Success isn’t always about ‘Greatness’, it’s about consistency. Consistent, hard work gains success. Greatness will come. - Dwayne Johnson
Like most of the engineering students, I was stuck between what was taught in the university and what was being practiced in the industry. The huge gap between the two widens even further for software industry where trends and technology changes on a very rapid pace.
I would like to stress a fact before I proceed to talk about the #301DaysofCode challenge, university education, though outdated, is still very important as it lays down our foundation concepts which are very important to learn and master new technologies quicky.
In 2019 summer break of my university, I found myself knowing only basic programming and doing nothing and saw my friends doing crash courses and certifications. Taking nothing away from them, everyone is on their own journey but the thing I learnt during that phase was that we should never compete with others and try to review and reterospect ourselves.
If you compete with others, you will become their equals; if you compete with yourself and improve daily, you will become better each and every day.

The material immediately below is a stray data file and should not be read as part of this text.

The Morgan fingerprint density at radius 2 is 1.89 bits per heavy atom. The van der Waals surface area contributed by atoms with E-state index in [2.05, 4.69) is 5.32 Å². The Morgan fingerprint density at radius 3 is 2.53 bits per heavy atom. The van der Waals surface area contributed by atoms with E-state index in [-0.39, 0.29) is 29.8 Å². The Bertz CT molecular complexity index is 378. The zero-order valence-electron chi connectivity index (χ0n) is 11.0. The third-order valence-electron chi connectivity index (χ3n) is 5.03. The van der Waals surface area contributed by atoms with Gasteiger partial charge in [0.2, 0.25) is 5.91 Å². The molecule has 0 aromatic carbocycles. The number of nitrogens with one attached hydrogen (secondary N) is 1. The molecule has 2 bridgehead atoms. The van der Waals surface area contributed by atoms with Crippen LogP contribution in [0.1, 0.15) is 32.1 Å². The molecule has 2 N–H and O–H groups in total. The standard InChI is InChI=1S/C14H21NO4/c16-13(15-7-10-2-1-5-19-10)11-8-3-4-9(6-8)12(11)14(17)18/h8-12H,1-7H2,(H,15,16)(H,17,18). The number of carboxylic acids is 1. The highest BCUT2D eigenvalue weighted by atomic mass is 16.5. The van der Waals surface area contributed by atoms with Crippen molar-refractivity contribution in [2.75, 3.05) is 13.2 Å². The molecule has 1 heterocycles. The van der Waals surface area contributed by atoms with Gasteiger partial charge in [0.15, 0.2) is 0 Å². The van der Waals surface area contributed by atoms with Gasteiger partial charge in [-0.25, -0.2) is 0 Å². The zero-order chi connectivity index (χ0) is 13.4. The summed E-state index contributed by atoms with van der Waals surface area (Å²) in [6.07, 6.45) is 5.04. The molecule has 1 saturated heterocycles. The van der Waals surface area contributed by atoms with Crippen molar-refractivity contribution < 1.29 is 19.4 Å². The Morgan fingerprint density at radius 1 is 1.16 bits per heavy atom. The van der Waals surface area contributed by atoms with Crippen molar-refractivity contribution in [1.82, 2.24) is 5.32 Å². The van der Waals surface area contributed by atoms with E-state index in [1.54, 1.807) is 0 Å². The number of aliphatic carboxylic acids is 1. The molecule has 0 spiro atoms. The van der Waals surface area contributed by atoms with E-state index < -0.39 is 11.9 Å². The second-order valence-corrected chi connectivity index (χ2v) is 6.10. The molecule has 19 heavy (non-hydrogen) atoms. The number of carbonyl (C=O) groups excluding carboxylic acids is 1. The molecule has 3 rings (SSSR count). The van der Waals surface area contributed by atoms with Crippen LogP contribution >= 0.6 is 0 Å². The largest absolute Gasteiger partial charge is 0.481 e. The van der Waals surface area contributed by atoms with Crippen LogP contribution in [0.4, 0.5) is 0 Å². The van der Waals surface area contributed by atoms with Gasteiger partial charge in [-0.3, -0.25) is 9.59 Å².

I won't be shy saying this but I always felt like I was doing fine back then because I was still in the second year but knew technology like Apache Maven, GitHub, Shell Scripting etc. and many other DevOps tools. But the sooner you realize this, the better it is, the outside world is full of amazing people who learn and develop better things.
When I realized this, I found out that Knowledge is nothing until you implement it in real time projects. Fortunately for software developers, we can collaborate in project levels of all varieties since most projects are open source and hosted on public repositories. Still, the selection of projects and bridging the gap from what I knew and what I needed was missing, I needed some experience.
Thanks to my friend, Priyanka Yadav, I joined OpenGenus Foundation as a Software Developer Intern in July, 2019 and thus I got involved with industry projects and community on social media like Twitter and LinkedIn and came across the #301DaysofCode Challenge.
I also publically committed to the challenge in July 2019 and never turned back on it.
My Journey for #301DaysofCode